It was a trip I’d made a number of times – SFO to Seattle, Seattle to Anchorage, Anchorage to Kodiak.  This time my family had traveled up ahead of me and I was on my way to meet them.  Unfortunately, the weather had other plans and I ended up ‘stuck’ in Anchorage airport for 2 days.  With all this child-free time on my hands and in the same boat as many other stranded Kodiak-bound travelers, I set about making some friends to pass the time with.  As I waited to board the flight that finally landed me in Kodiak, I made my last 2 friends of my airport adventure – two warriors traveling with the Wounded Warrior Project on a Kodiak Expedition.  One had no legs, one arm, long scars on his head, neck and arms – he had been back from the Middle East for over 5 years and has a two year old.  The other had lost an arm and seemed to have returned from the war relatively recently.

The Wounded Warrior Project (WWP) provides tangible support for the severely wounded and helps them on the road to healing, both physically and mentally.  WWP helps injured service members successfully transition into civilian life and reintegrate into their communities.  Support and counseling for wounded vets as well as their caregivers is another benefit the project provides.  The Kodiak trip is one of many trips donated annually by individuals and corporations to enable these individuals to connect with one another while having access to some good old-fashioned fun.  Additional programs include peer mentoring, job training and alumni support.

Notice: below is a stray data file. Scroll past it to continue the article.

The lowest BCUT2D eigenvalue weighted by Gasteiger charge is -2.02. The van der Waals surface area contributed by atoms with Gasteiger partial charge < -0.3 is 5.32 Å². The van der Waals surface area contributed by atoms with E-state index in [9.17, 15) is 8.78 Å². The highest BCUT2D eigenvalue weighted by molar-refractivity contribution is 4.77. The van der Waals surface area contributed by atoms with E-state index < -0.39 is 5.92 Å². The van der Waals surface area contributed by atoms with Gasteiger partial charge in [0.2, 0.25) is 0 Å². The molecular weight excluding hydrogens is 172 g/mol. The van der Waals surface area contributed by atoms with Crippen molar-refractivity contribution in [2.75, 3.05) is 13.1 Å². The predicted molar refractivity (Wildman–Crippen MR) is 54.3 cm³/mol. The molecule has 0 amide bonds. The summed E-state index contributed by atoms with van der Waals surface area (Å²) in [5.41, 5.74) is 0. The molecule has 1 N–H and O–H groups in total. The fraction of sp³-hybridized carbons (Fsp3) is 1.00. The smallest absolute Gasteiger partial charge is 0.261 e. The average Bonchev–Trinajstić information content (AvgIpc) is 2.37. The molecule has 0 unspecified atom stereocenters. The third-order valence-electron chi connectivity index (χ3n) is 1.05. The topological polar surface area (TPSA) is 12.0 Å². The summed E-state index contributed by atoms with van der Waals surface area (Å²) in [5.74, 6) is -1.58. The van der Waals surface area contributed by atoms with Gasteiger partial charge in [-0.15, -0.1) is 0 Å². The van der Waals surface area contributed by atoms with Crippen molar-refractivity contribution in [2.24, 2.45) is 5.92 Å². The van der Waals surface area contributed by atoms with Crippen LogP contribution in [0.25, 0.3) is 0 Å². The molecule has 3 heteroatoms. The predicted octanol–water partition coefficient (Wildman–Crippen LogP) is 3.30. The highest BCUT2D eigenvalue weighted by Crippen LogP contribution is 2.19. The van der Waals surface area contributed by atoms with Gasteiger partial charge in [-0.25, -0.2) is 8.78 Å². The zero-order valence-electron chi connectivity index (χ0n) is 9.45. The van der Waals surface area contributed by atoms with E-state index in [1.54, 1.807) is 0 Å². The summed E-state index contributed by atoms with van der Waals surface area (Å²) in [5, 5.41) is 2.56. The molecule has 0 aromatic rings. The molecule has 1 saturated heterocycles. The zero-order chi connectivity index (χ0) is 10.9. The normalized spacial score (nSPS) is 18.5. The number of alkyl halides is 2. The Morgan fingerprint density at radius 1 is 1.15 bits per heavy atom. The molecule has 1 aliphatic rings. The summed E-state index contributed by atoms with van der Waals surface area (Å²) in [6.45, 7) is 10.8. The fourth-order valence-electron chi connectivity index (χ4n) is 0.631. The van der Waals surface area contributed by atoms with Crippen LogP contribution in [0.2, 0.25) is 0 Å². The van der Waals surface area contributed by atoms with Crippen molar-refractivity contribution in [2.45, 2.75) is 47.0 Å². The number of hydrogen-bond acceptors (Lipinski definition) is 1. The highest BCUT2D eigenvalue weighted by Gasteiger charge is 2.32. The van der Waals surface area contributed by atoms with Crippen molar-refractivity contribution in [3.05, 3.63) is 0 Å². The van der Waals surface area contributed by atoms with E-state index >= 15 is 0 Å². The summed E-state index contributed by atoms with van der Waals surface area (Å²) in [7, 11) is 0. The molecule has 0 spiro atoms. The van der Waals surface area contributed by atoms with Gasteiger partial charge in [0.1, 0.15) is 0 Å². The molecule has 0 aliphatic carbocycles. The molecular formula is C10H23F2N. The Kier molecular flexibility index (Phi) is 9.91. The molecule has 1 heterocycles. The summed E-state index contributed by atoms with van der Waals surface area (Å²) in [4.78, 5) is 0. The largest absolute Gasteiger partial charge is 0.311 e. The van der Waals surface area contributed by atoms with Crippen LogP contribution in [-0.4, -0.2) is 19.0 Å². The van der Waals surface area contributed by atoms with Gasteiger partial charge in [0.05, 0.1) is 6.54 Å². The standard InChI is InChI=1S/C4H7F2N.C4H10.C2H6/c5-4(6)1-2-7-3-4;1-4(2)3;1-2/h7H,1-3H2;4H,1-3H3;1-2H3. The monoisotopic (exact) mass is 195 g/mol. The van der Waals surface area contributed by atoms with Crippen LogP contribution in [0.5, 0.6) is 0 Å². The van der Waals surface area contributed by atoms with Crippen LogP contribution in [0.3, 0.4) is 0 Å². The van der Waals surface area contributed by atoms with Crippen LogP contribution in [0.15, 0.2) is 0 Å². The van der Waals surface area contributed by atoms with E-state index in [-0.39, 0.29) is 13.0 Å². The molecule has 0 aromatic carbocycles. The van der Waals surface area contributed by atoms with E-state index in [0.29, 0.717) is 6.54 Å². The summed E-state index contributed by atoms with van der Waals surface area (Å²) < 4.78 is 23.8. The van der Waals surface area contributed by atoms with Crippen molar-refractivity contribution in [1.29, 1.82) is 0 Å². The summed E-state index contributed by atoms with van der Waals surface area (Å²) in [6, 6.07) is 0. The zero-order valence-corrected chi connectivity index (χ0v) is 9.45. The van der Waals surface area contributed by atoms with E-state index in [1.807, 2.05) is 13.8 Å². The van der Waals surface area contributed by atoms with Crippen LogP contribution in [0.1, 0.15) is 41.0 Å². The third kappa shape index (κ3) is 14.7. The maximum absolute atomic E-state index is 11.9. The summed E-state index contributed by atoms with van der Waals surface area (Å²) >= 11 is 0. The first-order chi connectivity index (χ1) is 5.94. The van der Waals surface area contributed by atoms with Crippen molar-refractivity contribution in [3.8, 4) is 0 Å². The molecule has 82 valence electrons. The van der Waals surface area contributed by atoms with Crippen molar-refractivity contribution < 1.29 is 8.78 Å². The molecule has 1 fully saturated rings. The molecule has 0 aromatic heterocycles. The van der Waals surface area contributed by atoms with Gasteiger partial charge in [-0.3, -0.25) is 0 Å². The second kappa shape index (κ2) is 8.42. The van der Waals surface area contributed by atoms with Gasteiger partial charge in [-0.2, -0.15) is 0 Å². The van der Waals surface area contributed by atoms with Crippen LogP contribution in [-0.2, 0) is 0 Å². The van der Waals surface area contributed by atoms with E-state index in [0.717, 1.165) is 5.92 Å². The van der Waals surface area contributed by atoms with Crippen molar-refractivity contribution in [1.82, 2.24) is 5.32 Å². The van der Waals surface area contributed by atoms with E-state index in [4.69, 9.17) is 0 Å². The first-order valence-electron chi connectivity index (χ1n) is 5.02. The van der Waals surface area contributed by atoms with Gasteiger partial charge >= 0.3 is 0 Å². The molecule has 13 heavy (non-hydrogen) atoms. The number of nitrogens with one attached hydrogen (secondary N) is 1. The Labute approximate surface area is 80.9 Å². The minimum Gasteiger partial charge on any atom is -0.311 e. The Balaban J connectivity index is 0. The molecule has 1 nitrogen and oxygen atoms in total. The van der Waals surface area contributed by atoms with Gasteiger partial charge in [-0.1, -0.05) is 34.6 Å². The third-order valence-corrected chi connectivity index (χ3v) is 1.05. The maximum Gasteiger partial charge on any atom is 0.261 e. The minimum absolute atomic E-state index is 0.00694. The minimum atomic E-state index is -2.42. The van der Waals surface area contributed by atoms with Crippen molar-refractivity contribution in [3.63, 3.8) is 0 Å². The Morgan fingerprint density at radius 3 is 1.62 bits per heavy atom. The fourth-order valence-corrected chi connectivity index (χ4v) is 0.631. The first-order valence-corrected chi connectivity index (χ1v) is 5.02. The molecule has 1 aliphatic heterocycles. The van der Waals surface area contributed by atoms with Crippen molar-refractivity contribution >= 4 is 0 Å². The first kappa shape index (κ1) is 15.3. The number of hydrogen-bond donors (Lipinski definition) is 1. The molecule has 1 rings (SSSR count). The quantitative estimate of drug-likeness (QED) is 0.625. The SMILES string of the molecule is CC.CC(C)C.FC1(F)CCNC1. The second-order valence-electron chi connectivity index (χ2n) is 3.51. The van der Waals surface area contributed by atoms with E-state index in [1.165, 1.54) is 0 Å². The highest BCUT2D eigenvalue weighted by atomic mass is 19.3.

Three years ago, the Wounded Warrior project became a beneficiary, along with Athlete’s for a Cure, of CrossFit’s annual Fight Gone Bad fundraiser.  Unlike prostate cancer, where unfortunately we all know someone who has been affected, the Wounded Warrior Project always felt a bit more distant to me.  Sitting there next to these 2 guys really brought home the benefit that every dollar raised brings to the lives of these young men and women who have given their life, as they knew it, in service to our country.

Fight Gone Bad has always been an awesome day here at FIT where participants accomplish more then they thought themselves capable of.  Each person comes in with his or her own motivations and goals.  At the end of the day, not only will each participant go home with the satisfaction that comes from physical accomplishment, but also with knowledge that their efforts helped and inspire those whose suffering unfortunately does not end when the workout does.

If you are, or are thinking about, participating or donating and need some added inspiration, please take a few minutes to read the stories of some of our country’s wounded warriors: